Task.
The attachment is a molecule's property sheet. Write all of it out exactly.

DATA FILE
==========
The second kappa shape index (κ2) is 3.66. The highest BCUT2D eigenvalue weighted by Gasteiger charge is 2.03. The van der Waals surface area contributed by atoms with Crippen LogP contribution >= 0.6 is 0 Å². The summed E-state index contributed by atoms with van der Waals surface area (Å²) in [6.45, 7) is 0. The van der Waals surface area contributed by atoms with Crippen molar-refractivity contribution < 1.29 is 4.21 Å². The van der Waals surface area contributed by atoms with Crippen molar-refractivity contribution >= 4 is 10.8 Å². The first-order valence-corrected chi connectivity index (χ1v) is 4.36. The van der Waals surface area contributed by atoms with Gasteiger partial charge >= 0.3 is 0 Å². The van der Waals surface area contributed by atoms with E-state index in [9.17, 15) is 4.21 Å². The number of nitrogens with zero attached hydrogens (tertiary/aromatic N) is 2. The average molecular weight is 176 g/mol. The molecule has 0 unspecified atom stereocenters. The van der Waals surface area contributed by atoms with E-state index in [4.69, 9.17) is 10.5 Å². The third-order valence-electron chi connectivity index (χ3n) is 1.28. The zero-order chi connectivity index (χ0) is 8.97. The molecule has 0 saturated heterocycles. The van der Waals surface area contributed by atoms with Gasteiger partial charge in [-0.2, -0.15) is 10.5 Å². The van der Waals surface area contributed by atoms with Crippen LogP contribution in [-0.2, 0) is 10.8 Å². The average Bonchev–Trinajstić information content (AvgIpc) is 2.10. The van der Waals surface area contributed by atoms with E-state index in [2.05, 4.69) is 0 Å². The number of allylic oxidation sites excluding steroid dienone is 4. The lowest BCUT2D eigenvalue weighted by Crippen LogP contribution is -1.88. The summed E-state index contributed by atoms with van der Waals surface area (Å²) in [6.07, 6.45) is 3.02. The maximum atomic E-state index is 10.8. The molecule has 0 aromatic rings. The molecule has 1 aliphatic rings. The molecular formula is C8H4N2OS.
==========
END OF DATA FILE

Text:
The second kappa shape index (κ2) is 3.66. The highest BCUT2D eigenvalue weighted by Gasteiger charge is 2.03. The van der Waals surface area contributed by atoms with Crippen LogP contribution >= 0.6 is 0 Å². The summed E-state index contributed by atoms with van der Waals surface area (Å²) in [6.45, 7) is 0. The van der Waals surface area contributed by atoms with Crippen molar-refractivity contribution < 1.29 is 4.21 Å². The van der Waals surface area contributed by atoms with Crippen molar-refractivity contribution >= 4 is 10.8 Å². The first-order valence-corrected chi connectivity index (χ1v) is 4.36. The van der Waals surface area contributed by atoms with Gasteiger partial charge >= 0.3 is 0 Å². The van der Waals surface area contributed by atoms with E-state index in [9.17, 15) is 4.21 Å². The number of nitrogens with zero attached hydrogens (tertiary/aromatic N) is 2. The average molecular weight is 176 g/mol. The molecule has 0 unspecified atom stereocenters. The van der Waals surface area contributed by atoms with E-state index in [4.69, 9.17) is 10.5 Å². The third-order valence-electron chi connectivity index (χ3n) is 1.28. The zero-order chi connectivity index (χ0) is 8.97. The molecule has 0 saturated heterocycles. The van der Waals surface area contributed by atoms with Gasteiger partial charge in [-0.2, -0.15) is 10.5 Å². The van der Waals surface area contributed by atoms with Crippen LogP contribution in [-0.2, 0) is 10.8 Å². The average Bonchev–Trinajstić information content (AvgIpc) is 2.10. The van der Waals surface area contributed by atoms with E-state index in [2.05, 4.69) is 0 Å². The number of allylic oxidation sites excluding steroid dienone is 4. The lowest BCUT2D eigenvalue weighted by Crippen LogP contribution is -1.88. The summed E-state index contributed by atoms with van der Waals surface area (Å²) in [6.07, 6.45) is 3.02. The maximum atomic E-state index is 10.8. The molecule has 0 aromatic rings. The molecule has 1 aliphatic rings. The molecular formula is C8H4N2OS.